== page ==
Features:

  • Links to your bank account
  • No minimum balance required
  • Fees are $1.25 per month for those with balances under $5000 or 0.275 per cent per year for those with balances above $5000
  • Can make deposits through round-ups, recurring payments or lump sums
  • Can choose from five optimised diverse portfolios, from conservative to aggressive
  • Notifies you of unusual activity

#5 Transferwise

This app is particularly handy for travellers, or those transferring money to friends, family or employees abroad. Banks can charge up to a 5 per cent fee on overseas transfers at their own exchange rate, but with Transferwise you only pay a small fee to convert currencies, at the real exchange rate. This is particularly useful for those on working holiday visas opening new Australian accounts, who often lose a chunk of money in the transfer process. Transferwise also currently offers a Borderless Account, which means that you can get paid by 30 different countries in any currency, without either end incurring fees.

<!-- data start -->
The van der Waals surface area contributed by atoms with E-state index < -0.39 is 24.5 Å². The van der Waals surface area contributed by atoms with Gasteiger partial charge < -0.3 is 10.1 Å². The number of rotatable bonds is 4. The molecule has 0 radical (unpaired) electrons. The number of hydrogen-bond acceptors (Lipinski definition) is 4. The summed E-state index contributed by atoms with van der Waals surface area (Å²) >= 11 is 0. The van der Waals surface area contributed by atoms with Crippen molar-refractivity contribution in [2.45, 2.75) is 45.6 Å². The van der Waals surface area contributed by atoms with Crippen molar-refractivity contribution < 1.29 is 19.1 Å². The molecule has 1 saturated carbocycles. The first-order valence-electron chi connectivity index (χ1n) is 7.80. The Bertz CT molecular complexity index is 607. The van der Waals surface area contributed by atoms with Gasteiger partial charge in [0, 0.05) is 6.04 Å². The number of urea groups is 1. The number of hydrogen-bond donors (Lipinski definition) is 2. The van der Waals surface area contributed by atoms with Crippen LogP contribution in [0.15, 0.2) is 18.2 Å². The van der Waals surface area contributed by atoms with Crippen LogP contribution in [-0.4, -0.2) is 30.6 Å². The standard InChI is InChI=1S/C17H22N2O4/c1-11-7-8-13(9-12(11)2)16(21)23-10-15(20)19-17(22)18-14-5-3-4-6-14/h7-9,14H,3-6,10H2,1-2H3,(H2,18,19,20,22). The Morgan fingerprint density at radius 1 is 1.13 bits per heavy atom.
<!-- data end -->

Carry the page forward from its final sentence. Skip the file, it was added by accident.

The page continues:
Features:

  • Free to open and no minimum balance required
  • Business and personal accounts available
  • First international transfer is free
  • Borderless Account allows you to be paid in any currency, with no fees
  • Transferwise debit card not currently offered in Australia (but you can register an interest)

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Comments

    Apps like Pocketbook require access to your bank account, is this safe?